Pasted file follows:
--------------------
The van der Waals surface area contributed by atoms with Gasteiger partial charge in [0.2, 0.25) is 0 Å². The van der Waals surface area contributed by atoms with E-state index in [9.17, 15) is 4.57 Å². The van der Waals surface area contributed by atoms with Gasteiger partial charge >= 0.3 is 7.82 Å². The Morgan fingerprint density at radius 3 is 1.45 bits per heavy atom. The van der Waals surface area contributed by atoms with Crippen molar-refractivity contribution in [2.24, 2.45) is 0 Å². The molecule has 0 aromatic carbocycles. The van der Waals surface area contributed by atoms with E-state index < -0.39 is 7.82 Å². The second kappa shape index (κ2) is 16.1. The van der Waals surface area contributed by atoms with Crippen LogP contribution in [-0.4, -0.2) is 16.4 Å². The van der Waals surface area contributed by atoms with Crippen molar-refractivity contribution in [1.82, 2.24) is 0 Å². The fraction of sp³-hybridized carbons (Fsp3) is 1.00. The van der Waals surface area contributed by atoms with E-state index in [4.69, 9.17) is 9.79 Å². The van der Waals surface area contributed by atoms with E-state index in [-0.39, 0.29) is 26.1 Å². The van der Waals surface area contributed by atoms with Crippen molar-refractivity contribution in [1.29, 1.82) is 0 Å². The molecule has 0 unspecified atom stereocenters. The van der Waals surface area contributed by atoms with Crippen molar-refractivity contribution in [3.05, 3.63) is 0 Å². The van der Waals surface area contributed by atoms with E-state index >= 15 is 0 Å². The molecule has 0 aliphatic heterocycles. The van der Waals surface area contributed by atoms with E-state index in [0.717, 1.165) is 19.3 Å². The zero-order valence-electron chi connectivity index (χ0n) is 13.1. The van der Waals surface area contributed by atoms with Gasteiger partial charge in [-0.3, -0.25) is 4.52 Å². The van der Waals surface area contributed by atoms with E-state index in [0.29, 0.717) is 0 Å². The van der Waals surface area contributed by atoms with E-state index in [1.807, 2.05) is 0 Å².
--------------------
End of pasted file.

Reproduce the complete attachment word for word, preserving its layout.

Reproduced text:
The van der Waals surface area contributed by atoms with Gasteiger partial charge in [0.2, 0.25) is 0 Å². The van der Waals surface area contributed by atoms with E-state index in [9.17, 15) is 4.57 Å². The van der Waals surface area contributed by atoms with Gasteiger partial charge >= 0.3 is 7.82 Å². The Morgan fingerprint density at radius 3 is 1.45 bits per heavy atom. The van der Waals surface area contributed by atoms with Crippen molar-refractivity contribution in [2.24, 2.45) is 0 Å². The molecule has 0 aromatic carbocycles. The van der Waals surface area contributed by atoms with E-state index < -0.39 is 7.82 Å². The second kappa shape index (κ2) is 16.1. The van der Waals surface area contributed by atoms with Crippen LogP contribution in [-0.4, -0.2) is 16.4 Å². The van der Waals surface area contributed by atoms with Crippen molar-refractivity contribution in [1.82, 2.24) is 0 Å². The fraction of sp³-hybridized carbons (Fsp3) is 1.00. The van der Waals surface area contributed by atoms with E-state index in [4.69, 9.17) is 9.79 Å². The van der Waals surface area contributed by atoms with E-state index in [-0.39, 0.29) is 26.1 Å². The van der Waals surface area contributed by atoms with Crippen molar-refractivity contribution in [1.29, 1.82) is 0 Å². The molecule has 0 unspecified atom stereocenters. The van der Waals surface area contributed by atoms with Crippen molar-refractivity contribution in [3.05, 3.63) is 0 Å². The van der Waals surface area contributed by atoms with E-state index >= 15 is 0 Å². The molecule has 0 aliphatic heterocycles. The van der Waals surface area contributed by atoms with E-state index in [0.717, 1.165) is 19.3 Å². The zero-order valence-electron chi connectivity index (χ0n) is 13.1. The van der Waals surface area contributed by atoms with Gasteiger partial charge in [-0.3, -0.25) is 4.52 Å². The van der Waals surface area contributed by atoms with E-state index in [0.29, 0.717) is 0 Å². The van der Waals surface area contributed by atoms with E-state index in [1.807, 2.05) is 0 Å².